ALL POSTS BY: Clark Bosslet
It is a common trope here at business school that grades don’t matter.
Judging from the amount of hours that most students put in at the library, one might assume that this maxim is some sort of game theory-driven bluff to fool the meek and gullible away from the battlefield. For those of us who have spent a lifetime in a system that rewards only grades as a gauge of learning, in some cases fostering the perverse incentive to take easier and less challenging courses, it can be hard to break old habits.
But in business school, grades should not drive your course selection. Don’t opt out of Corporate Valuation or Derivatives if you’re concerned it will hurt your GPA, even if you consider yourself more of a “soft skills” person. This is your chance to learn this material from industry experts. For most of us, business school is an educational safety net in addition to a career reset button. It serves as a last chance to learn dense academic material in a “safe” setting. After this, almost all of our learning is “on the job,” meaning the ramifications of mistakes are a lot more dire than a poor grade.
This edition of the Owen Podcast Series welcomes Emma co-founder/CEO and Vanderbilt alum Clint Smith. Clint has been working with web-based products and communities for over 15 years and has overseen significant growth at Emma. He shares his thoughts on what makes the company unique, where it’s heading with future offerings, and how to craft the perfect email.
Owen had its first ever Super Bowl Twitter Party on Sunday night, using the #OwenBowl hashtag to collect our various musings on the best and worst of the night. It was a fun exercise and collected a nice diversity of thought. For example, after Doug opined that the Cars.com “creepy second head representing the buyer’s confidence” commercial did not exactly warm his heart to the brand, I shared my differing opinion.
While exchanges like this happened all night, they were noteworthy not so much for the quality of their content (in something as subjective as this, we are all amateurs and our opinions are valued as such) but more for the fact that these exchanges were happening at all. And they were, all over the internet. According to Peter Kafka at All Things D, there were somewhere between 11 and 16 million social media comments during the game. While the increasing number of platforms make such estimates increasingly difficult to gauge, all estimates point to a substantial uptick year-over-year. According to Twitter, the final three minutes of the game saw an average of 10,000 tweets per second, peaking at 12,233 and setting a new record for the site.
Our second twitter list comes from blogger and famed Excel guru Doug Midkiff. While I’ve been a Bill Simmons fan for years, the other three twitter accounts on this list are new to me.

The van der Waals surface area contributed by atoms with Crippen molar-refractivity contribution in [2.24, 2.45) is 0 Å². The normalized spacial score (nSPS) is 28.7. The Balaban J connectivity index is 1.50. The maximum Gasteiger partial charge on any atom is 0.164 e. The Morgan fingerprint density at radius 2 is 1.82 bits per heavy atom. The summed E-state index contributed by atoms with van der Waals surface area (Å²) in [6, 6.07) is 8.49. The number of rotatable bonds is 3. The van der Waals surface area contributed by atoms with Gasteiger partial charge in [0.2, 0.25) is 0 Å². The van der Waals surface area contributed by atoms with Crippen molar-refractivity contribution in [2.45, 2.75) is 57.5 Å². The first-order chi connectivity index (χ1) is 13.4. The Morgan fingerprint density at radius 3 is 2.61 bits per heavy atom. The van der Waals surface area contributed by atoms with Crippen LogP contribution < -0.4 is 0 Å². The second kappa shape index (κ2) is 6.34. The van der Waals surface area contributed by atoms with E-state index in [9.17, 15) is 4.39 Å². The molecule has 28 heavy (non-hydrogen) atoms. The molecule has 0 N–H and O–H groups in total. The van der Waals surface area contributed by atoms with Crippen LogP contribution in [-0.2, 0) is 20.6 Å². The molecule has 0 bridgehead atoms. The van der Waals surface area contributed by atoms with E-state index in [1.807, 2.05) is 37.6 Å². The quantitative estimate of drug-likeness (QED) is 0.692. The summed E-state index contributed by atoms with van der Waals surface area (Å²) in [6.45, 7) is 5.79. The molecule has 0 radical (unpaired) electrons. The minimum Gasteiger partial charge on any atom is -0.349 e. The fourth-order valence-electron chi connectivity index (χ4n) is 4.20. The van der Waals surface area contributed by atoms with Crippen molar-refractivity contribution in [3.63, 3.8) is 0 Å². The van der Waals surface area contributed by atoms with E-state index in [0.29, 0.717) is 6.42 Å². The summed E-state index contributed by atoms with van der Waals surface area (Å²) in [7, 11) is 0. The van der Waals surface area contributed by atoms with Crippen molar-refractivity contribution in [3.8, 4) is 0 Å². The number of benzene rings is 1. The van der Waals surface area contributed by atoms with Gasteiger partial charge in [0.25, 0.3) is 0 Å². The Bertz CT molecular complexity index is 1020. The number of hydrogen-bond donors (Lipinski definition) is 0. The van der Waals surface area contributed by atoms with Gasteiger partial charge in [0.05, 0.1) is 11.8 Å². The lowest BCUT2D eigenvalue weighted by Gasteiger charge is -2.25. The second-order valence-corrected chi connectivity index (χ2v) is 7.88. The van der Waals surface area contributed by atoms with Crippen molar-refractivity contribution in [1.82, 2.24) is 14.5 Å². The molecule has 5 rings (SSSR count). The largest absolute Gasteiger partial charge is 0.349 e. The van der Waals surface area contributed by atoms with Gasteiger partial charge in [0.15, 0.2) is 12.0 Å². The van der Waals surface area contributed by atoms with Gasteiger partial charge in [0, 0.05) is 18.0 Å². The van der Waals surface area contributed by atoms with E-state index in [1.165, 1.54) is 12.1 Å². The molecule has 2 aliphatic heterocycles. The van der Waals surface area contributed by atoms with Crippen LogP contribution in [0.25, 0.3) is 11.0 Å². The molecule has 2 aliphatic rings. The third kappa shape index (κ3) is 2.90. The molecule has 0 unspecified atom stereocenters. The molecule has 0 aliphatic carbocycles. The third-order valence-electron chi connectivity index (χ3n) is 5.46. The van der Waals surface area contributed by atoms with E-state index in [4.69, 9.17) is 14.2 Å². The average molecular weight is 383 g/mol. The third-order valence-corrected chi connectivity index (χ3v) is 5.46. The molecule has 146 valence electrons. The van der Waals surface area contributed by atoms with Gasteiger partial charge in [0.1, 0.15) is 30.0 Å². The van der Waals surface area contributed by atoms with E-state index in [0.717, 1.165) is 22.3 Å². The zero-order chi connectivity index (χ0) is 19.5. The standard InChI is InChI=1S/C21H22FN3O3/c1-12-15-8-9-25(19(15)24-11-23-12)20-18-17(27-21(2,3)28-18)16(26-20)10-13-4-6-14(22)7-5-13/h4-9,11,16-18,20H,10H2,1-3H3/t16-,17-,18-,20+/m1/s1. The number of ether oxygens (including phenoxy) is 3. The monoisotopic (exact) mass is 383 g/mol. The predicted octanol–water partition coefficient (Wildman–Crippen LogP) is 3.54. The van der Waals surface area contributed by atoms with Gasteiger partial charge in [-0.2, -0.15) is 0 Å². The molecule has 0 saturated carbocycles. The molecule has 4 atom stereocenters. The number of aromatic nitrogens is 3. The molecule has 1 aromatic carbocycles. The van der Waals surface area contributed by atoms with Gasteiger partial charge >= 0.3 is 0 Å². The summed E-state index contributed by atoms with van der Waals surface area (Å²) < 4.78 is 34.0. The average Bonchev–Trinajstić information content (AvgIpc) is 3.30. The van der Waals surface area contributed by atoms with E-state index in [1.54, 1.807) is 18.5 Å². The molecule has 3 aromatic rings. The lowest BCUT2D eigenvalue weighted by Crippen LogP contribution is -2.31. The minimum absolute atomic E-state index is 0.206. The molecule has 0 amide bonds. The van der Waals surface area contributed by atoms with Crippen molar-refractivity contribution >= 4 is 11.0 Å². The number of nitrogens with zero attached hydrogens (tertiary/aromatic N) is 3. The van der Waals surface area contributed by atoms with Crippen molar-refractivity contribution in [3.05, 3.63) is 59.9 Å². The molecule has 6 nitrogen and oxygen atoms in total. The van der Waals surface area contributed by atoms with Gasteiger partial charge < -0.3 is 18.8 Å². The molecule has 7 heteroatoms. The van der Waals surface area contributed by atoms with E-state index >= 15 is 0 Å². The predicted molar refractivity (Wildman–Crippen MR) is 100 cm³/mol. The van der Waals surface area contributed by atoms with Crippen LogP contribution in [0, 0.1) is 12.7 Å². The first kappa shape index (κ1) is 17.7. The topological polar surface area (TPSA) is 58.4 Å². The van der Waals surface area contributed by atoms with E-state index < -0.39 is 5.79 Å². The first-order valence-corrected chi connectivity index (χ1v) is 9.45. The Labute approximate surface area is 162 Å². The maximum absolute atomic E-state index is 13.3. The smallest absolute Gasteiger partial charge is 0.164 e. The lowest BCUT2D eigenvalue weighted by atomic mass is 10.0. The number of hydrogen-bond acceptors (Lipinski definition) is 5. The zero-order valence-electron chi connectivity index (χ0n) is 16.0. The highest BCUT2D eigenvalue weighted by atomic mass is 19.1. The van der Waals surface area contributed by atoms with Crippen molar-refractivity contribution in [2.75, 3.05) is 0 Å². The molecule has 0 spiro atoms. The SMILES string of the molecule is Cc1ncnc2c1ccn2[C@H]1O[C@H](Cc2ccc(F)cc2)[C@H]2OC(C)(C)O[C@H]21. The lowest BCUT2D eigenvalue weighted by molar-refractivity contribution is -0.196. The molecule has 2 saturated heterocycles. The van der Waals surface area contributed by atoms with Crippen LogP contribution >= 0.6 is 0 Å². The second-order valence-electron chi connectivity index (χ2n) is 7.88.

Ryan North is the author of Dinosaur Comics and also brings the funny on his own personal twitter account. Comic humor transfers over pretty well to twitter humor.
Bill Simmons, aka @sportsguy33, is the widely popular ESPN columnist who recently formed his own website called Grantland.com. You can (almost) always count on Bill to be tweeting some interesting/funny things during big sporting events.
Grantland Because I’m a sucker for nice, round numbers like 5, I’ll go ahead and add the aforementioned Grantland.com. The site has a twitter feed that pushes out links to any and all Grandland stories, podcasts, and soup related content.
Resume original blog entry:
Patrick Kennedy, aka @WalkableDFW, is an urban planner/designer who works in Dallas. He tweets quite regularly about urban form and design in Dallas, but also across the US. He often passes along interesting links, as well.
Twitter is arguably now the dominant information sharing platform, which is to say that for many of us, it is “the news.”
I can’t remember the last time I didn’t find out about a major current event via Twitter. The first time I noticed it was during the horrific January 2011 shootings in Tucson, Arizona. Instead of clicking refresh on CNN or NYTimes or the Drudge Report, I just sat all afternoon watching my Twitter feed. The same went for the death of Osama Bin Laden, and now the closest I seem to get to traditional “news” is the Daily Show.
Joe Paterno’s Twitter death, falsely reported the day before his actual death and then retweeted ad infinitum, shows the potentially spurious danger of this information sharing platform. Twitter has been praised as the most salient weapon in the democratization of information sharing, but as with all other user-based content, it is both produced and disseminated in large part by amateurs who have no real accountability to the subjects on which they report.